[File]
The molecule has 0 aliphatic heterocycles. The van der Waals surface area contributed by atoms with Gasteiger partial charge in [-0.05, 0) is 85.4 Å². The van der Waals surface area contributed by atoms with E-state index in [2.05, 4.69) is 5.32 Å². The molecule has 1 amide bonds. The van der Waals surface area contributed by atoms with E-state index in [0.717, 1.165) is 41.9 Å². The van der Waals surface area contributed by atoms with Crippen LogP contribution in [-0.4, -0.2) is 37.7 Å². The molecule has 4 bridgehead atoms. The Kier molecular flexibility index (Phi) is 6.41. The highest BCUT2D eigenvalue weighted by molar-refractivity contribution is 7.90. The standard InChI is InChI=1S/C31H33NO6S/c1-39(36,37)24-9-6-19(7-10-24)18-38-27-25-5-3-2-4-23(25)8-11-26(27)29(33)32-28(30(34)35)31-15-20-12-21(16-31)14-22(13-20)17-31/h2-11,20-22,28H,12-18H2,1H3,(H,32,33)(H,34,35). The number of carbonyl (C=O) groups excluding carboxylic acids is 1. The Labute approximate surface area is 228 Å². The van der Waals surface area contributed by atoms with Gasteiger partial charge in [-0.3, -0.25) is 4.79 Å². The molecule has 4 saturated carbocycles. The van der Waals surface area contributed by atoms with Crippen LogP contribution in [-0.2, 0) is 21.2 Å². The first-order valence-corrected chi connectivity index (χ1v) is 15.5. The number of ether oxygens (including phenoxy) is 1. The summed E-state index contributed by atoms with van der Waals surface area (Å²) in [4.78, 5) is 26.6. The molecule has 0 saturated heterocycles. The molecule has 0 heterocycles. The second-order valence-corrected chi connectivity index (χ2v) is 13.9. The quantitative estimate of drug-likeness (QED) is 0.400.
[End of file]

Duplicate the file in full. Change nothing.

The molecule has 0 aliphatic heterocycles. The van der Waals surface area contributed by atoms with Gasteiger partial charge in [-0.05, 0) is 85.4 Å². The van der Waals surface area contributed by atoms with E-state index in [2.05, 4.69) is 5.32 Å². The molecule has 1 amide bonds. The van der Waals surface area contributed by atoms with E-state index in [0.717, 1.165) is 41.9 Å². The van der Waals surface area contributed by atoms with Crippen LogP contribution in [-0.4, -0.2) is 37.7 Å². The molecule has 4 bridgehead atoms. The Kier molecular flexibility index (Phi) is 6.41. The highest BCUT2D eigenvalue weighted by molar-refractivity contribution is 7.90. The standard InChI is InChI=1S/C31H33NO6S/c1-39(36,37)24-9-6-19(7-10-24)18-38-27-25-5-3-2-4-23(25)8-11-26(27)29(33)32-28(30(34)35)31-15-20-12-21(16-31)14-22(13-20)17-31/h2-11,20-22,28H,12-18H2,1H3,(H,32,33)(H,34,35). The number of carbonyl (C=O) groups excluding carboxylic acids is 1. The Labute approximate surface area is 228 Å². The van der Waals surface area contributed by atoms with Gasteiger partial charge in [-0.3, -0.25) is 4.79 Å². The molecule has 4 saturated carbocycles. The van der Waals surface area contributed by atoms with Crippen LogP contribution in [-0.2, 0) is 21.2 Å². The first-order valence-corrected chi connectivity index (χ1v) is 15.5. The number of ether oxygens (including phenoxy) is 1. The summed E-state index contributed by atoms with van der Waals surface area (Å²) in [4.78, 5) is 26.6. The molecule has 0 saturated heterocycles. The molecule has 0 heterocycles. The second-order valence-corrected chi connectivity index (χ2v) is 13.9. The quantitative estimate of drug-likeness (QED) is 0.400.